Differences in infant feeding practices by mode of conception in a United States cohort

Women who conceived with fertility treatments were more likely to stop breast feeding and provide formula to their infants earlier. A higher prevalence of preterm birth does not fully explain these associations.

Kara A. Michels, Ph.D., M.P.H., Sunni L. Mumford, Ph.D., Rajeshwari Sundaram, Ph.D., Erin M. Bell, Ph.D., Scott C. Bello, M.D., Edwina H. Yeung, Ph.D.

Volume 105, Issue 4, Pages 1014-1022


To identify associations between fertility treatment use (assisted reproductive technologies, ovulation induction, and artificial insemination) and subsequent infant feeding practices.

The Upstate KIDS population-based cohort enrolled mothers who delivered live births, sampling on fertility treatment and plurality.

Not applicable.

Data regarding singletons and one randomly selected infant between twins were used.

Not applicable.

Main Outcome Measure(s):
Mothers reported breast feeding and formula feeding practices at 4, 8, and 12 months postpartum. Modified Poisson regression was used to compare risks for feeding practices by mode of conception. Marginal structural models were used to estimate the controlled direct effects of fertility treatment on feeding, independently from preterm birth.

Among 4,591 mothers, 1,361 (30%) conceived with the use of fertility treatments. Mothers who used fertility treatments were less likely to breast feed to 12 months after birth and were more likely to provide formula, solids, and juice by 4 months than mothers who did not conceive with treatments. Fertility treatment remained associated with breast feeding cessation and formula feeding in mediation analyses, suggesting that preterm birth does not fully explain these associations.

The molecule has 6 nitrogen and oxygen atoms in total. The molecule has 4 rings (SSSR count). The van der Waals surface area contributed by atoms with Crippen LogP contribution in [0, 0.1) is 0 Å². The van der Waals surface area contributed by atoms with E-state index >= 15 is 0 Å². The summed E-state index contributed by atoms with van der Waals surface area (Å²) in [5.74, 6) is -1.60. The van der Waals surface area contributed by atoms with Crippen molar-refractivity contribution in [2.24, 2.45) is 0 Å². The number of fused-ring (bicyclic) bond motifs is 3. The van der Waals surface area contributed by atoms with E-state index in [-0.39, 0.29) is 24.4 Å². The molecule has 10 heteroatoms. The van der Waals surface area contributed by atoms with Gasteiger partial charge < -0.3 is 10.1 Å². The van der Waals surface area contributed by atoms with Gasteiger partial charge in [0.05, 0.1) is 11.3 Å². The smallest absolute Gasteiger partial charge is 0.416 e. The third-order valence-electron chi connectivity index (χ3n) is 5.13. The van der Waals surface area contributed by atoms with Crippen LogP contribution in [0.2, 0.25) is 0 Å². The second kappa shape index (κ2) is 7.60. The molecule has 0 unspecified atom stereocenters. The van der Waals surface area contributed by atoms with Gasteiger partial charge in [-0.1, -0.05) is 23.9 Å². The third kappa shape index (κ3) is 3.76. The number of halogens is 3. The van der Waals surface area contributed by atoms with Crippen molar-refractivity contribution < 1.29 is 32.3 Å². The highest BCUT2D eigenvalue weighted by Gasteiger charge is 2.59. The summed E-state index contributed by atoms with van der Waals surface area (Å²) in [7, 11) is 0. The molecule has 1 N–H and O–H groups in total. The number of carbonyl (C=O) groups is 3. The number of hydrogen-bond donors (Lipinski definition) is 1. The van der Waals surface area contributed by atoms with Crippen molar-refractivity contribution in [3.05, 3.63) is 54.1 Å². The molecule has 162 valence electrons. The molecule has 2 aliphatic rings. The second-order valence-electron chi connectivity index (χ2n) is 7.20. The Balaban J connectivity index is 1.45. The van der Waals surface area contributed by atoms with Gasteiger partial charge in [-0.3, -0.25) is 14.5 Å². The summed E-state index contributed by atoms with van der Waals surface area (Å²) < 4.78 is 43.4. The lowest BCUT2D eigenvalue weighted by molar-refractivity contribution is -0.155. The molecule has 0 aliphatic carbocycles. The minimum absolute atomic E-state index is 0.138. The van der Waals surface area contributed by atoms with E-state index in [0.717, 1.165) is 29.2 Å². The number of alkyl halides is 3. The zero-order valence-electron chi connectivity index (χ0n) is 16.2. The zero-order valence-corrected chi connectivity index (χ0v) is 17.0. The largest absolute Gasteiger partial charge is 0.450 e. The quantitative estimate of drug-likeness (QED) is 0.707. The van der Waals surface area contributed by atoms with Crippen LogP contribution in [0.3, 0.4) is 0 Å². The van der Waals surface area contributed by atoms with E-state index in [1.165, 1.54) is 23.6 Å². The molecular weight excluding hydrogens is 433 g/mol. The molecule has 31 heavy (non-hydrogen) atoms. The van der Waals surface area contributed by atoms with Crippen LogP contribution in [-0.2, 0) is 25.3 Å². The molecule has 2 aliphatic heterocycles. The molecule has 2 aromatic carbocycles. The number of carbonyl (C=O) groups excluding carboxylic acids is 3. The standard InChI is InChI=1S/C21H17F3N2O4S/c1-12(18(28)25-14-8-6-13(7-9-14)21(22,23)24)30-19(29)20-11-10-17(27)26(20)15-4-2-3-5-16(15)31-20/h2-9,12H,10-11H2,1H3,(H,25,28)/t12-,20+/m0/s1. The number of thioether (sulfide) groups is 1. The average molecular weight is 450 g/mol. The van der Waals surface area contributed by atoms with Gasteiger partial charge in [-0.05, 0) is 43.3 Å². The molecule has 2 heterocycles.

Women who conceived with the use of fertility treatments were less likely to breast feed later in infancy and were more likely to provide formula, solids, and juice earlier in infancy. Our analyses accounted for confounding and preterm birth, but other contributing factors may include difficulties feeding twins or workplace breast feeding accommodations.

  • msamplaski

    I suspect that women who conceive with fertility treatments are more likely to have jobs that require them to return to work sooner and thus indirectly push moms to give their infants formula at an earlier age. We know that women using fertility treatments are of a higher socioeconomic status than age matched cohorts, and likely have jobs where breaks for pumping and breast-feeding are simply not feasible. We also know that women using ART are of an older age than women having natural pregnancies, and thus it is likely that they are further embedded in their professional careers, making taking prolonged time off or breaks for breast-feeding more challenging. A questionnaire to the mothers asking about these employment related influences would be an interesting followup.

    • Edwina Yeung

      Edwina Yeung • 4 minutes ago

      Thank you for your interest in our work and your insightful thoughts! We tried to explore both the type of job a mother may have and when she returned to work by looking at daycare initiation (on which we did have information). We did not find that our results changed dramatically when we accounted for daycare. More detailed information about the breast feeding allowances at work was not available but may be something of interest to pursue in the future.

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